Grad Schools Rank First
HBS, HMS, and GSE all achieve top spots in US News ranking
This marks the third consecutive year that Harvard Business School (HBS), Harvard Medical School (HMS), and the Harvard Graduate School of Education (GSE) have all been ranked number one. The magazine’s issue came out earlier this month.
Harvard Law School (HLS) remained in the number two spot in the law school division for the second consecutive year. Yale Law School once again beat out Harvard for the top ranked law school in the country.
Harvard increased its lead over second place Stanford in the business school rankings. Stanford also slipped to number three in the education school rankings after tying Harvard for the top spot last year.
Harvard Medical School placed first in the research-oriented division, commanding a sizable 18-point lead over the next-ranked institution, Johns Hopkins University.
While acknowledging the prestige of achieving such high rankings, spokespeople at HBS and HMS underscored that students should weigh other factors besides rankings when deciding which graduate school to attend.
“I think that clearly everyone likes to be appreciated,” said James E. Aisner ’68, Director of Media Relations at HBS. “But, stepping back a moment, it’s important to realize we don’t feel rankings alone are the best way for a student to decide where he or she wants to go to school.”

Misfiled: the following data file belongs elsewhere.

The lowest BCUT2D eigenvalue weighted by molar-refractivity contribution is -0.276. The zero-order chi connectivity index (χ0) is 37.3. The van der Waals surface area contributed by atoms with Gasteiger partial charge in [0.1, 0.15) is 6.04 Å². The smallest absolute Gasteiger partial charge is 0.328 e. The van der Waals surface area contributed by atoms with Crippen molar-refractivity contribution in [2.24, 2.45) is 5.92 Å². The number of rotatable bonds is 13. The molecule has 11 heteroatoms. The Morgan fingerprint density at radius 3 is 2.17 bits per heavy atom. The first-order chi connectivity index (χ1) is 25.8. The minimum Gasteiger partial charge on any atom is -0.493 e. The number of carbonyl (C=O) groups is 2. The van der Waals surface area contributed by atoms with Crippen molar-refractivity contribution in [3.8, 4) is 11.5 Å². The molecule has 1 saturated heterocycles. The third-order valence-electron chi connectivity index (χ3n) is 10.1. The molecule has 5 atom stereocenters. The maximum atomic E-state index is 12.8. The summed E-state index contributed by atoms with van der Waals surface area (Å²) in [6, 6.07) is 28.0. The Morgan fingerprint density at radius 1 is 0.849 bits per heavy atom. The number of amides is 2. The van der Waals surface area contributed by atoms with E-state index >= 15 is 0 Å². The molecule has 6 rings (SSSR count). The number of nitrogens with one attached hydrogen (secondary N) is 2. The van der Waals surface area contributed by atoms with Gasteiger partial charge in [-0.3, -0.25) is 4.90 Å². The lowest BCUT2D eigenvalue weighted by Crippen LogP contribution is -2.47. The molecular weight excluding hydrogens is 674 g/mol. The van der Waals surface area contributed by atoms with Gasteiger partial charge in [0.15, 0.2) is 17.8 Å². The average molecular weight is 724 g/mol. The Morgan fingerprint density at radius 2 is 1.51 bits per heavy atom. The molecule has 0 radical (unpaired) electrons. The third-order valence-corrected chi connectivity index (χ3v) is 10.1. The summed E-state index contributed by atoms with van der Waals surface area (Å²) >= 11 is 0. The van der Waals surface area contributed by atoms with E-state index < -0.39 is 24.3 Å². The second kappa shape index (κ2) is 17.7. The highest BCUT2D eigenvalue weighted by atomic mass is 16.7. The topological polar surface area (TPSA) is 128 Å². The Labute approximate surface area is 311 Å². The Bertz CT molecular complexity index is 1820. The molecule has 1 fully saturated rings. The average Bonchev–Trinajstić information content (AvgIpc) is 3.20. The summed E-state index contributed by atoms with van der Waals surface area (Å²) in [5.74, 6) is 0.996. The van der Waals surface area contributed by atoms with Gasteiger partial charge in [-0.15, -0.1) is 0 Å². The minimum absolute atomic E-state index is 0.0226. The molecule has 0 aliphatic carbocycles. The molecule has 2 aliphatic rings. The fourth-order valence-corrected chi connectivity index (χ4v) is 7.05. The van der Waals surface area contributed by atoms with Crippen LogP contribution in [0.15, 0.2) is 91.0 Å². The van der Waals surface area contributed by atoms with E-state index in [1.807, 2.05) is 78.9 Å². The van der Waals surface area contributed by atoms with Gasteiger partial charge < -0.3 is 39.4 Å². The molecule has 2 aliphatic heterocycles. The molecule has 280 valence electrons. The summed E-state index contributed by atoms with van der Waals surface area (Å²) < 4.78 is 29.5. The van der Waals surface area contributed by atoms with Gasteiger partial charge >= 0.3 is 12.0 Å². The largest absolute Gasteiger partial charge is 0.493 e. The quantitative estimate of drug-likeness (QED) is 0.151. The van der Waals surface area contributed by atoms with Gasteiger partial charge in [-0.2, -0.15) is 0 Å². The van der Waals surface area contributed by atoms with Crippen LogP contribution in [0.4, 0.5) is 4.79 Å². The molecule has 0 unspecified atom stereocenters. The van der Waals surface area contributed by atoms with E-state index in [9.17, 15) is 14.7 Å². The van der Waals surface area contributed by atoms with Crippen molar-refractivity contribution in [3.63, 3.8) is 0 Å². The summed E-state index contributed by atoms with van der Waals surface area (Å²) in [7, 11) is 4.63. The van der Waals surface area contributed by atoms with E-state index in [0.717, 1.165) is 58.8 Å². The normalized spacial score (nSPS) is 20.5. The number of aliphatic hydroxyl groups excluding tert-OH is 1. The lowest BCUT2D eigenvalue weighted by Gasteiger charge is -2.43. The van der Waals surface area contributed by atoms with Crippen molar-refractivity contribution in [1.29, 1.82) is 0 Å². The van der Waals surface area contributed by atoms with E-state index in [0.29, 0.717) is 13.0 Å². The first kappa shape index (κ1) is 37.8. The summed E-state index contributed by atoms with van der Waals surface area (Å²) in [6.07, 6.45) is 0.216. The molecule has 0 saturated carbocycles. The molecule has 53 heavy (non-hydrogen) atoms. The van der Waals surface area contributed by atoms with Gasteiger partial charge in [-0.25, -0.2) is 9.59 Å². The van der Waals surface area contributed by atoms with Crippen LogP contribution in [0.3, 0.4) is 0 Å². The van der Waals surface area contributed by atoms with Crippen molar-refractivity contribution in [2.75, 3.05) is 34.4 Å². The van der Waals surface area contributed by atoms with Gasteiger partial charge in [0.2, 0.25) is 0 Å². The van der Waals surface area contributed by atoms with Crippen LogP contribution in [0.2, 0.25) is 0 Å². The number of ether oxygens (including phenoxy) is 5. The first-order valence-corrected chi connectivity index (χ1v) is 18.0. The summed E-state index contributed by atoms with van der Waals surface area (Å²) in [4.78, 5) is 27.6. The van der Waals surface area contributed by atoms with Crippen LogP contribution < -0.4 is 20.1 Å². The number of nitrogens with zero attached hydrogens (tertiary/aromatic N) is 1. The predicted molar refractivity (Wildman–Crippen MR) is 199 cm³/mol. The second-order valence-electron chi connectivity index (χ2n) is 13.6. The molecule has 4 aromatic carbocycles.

He said interested students should talk to alumni and evaluate potential graduate schools on other dimensions, such as size, location, and teaching techniques.
“You want to have the right match between the student and the school,” Aisner said.
Leah B. Gourley, a public information officer at HMS, expressed a similar view, stating that “a single survey instrument” failed to capture the many different aspects of a medical school that potential students should consider.
“Just as Harvard Medical School’s student selection process goes beyond test scores—looking to build classes with students from a variety of backgrounds and experiences—prospective medical students should consider a range of personal interest factors in choosing a school,” Gourley wrote in an e-mail.
Aisner also questioned the long-term accuracy of the rankings.
“It’s probably not terribly accurate in the long run,” Aisner said.
U.S. News bases the ratings on a composite of several elements including assessments by deans and faculty of graduate schools as well as recruiters and professionals in the field, employment rates, scores on standardized tests, the average undergraduate GPA, acceptance rates, and the average starting salary for graduates, among others.